Regression Analysis And Causation Analysis

Although correlation of two variables is not conclusive proof that one variable causes the other, correlation is one of the more common technical tools that can be utilized for measuring a cause and effect relationship. Evidence of correlation is often cited as support for admission of expert testimony under FRE 702. The Fifth Circuit's examination of the role of correlation analysis in United States v. Valencia, 600 F.3d 389 (5th Cir. March 10, 2010) (No. 08-20546) provides a useful overview of some of the fundamental considerations guiding the use of such evidence

In Valencia the circuit considered an appeal by the defendant who was convicted of wire fraud for "manipulat[ing] natural gas markets." One problem inherent in the case was to demonstrate some connection between her allegedly fraudulent acts and the public harm which supposedly resulted. Valencia worked as a natural gas trader. Her duties involved involved surveying gas price indices published by private newsletters. She used these estimates of future gas prices to facilitate her trading activities for her employer. Her duties also involved supplying pricing reports to the indices' publishers regarding the specific trades she made for her employer. This information was used by the publishers to estimate periodic changes in the indices' prices. Valencia, 600 F.3d at 399.

The prosecution claimed that the defendant reported false information to the publishers, so that she could "raise the index price if she had excess gas to sell, or lower[ ] the price if she needed to purchase more gas." To achieve these price movements, the defendant reported "trades which never occurred, mistat[ed] the price [of trades that did occur] or volume of real trades, and omitt[ed] real trades. By swaying gas indices one way or another at certain locations," the defendant "could allegedly boost her monthly performance and increase profits for her employer." Not coincidentally, as she influenced transactions that turned out better for the employer, the defendant received promotions and higher year-end bonuses as a reward. Valencia, 600 F.3d at 399-400.

After the defendant's conviction, she appealed citing the trial court's admission of testimony by a prosecution expert witness regarding the impact of the false data the defendant supplied. In particular, the expert's analysis. .

The circuit was not persuaded that a correlation study was necessary. It cited a number of cases that concluded that "[e]vidence of mere correlation, even a strong correlation, is often spurious and misleading when masqueraded as causal evidence, because it does not adequately account for other contributory variables."

  • Huss v. Gayden, 571 F.3d 442, 459 (5th Cir. 2009) (dictum that evidence of injury by negligent prescription must be shown “to a reasonable degree of medical certainty” because "[a]ny scientist or statistician must acknowledge ... that correlation is not causation.”)
  • Munoz v. Orr, 200 F.3d 291, 300 (5th Cir. 2000) (for Title VII disparate impact case, “the evidence ... focus[ed] on the degree of statistical disparity between protected and non-protected workers in regards to employment or promotion”)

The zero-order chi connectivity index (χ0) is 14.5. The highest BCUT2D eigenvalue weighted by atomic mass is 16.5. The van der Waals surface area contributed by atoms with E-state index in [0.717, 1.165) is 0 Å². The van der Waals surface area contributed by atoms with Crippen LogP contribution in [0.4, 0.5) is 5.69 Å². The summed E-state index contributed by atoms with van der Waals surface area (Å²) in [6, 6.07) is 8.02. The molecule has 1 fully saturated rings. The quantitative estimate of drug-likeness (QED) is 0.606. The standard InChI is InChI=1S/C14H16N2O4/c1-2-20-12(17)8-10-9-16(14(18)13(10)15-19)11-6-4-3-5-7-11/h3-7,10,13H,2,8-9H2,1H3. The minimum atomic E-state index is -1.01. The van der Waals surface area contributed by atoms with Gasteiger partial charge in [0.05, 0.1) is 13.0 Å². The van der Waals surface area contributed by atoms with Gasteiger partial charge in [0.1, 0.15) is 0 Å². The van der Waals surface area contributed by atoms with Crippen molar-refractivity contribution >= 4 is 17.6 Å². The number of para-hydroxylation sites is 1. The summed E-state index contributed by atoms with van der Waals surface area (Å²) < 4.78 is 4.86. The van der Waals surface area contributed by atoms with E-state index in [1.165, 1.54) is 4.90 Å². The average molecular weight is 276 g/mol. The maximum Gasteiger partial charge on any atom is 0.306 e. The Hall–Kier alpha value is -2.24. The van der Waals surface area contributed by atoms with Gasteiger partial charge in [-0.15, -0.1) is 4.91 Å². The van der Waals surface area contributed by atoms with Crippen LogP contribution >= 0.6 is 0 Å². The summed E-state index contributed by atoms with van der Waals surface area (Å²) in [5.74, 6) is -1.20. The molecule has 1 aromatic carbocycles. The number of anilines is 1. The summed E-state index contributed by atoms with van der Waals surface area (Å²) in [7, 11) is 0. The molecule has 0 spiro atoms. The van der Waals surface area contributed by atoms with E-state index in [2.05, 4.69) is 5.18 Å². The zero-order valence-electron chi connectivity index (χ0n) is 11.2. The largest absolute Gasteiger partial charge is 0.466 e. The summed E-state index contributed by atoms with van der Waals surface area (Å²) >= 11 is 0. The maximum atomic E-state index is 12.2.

• Sheehan v. Daily Racing Form, Inc., 104 F.3d 940, 942 (7th Cir. 1997) (Posner, J.) (in age discrimination case, “equating a simple statistical correlation to a causal relation ... indicates a failure to exercise the degree of care that a statistician would use in his scientific work” as well as [c]ompletely ignore[ ] ... the more than remote possibility that age was correlated with a legitimate job-related qualification, such as familiarity with computers.”).

While proof of correlation was not the indicator of conclusive proof, it was clear that often "evidence of correlation itself is potentially relevant and unlikely to mislead the jury." In such a situation "an expert who reliably discerns this relationship can present such conclusions to the jury," despite other limitations of statistical correlation evidence.

  • Pirlott v. NLRB, 522 F.3d 423, 435-36 (D.C. Cir. 2008) (expert witness allowed to present data concerning conditions under which a union can charge objecting nonmembers union dues through “a positive correlation between wages and union density in the relevant market at issue”)
  • United States v. W.R. Grace, 504 F.3d 745, 765 (9th Cir. 2007) (“the fact that a study is associational—rather than an epidemiological study intended to show causation—does not bar it from being used to inform an expert's opinion about the dangers of asbestos releases”)
  • United States v. White, 356 F.3d 865, 870 (8th Cir. 2004) (“Our court recognizes the known correlation between drug dealing and weapons, and accepts that they are closely and integrally related to the issue of possession of a firearm.”)
  • United States v. Hopkins, 310 F.3d 145, 151 (4th Cir. 2002) (expert testimony that defendant's behavior was consistent with dealing crack was relevant and reliable in light of expert's law enforcement experience and analysis of germane facts in the case).

Whether a particular opinion is relevant and reliable thus does not simply turn on whether the expert asserts a causal or correlative relationship, but is closely tied to the law and facts at issue in a given case. Hodges v. Mack Trucks, Inc., 474 F.3d 188, 195 (5th Cir. 2006) (“Of course, whether a proposed expert should be permitted to testify is case, and fact, specific.”) (Nos. 04–41362, 04–41764, 05–40686).


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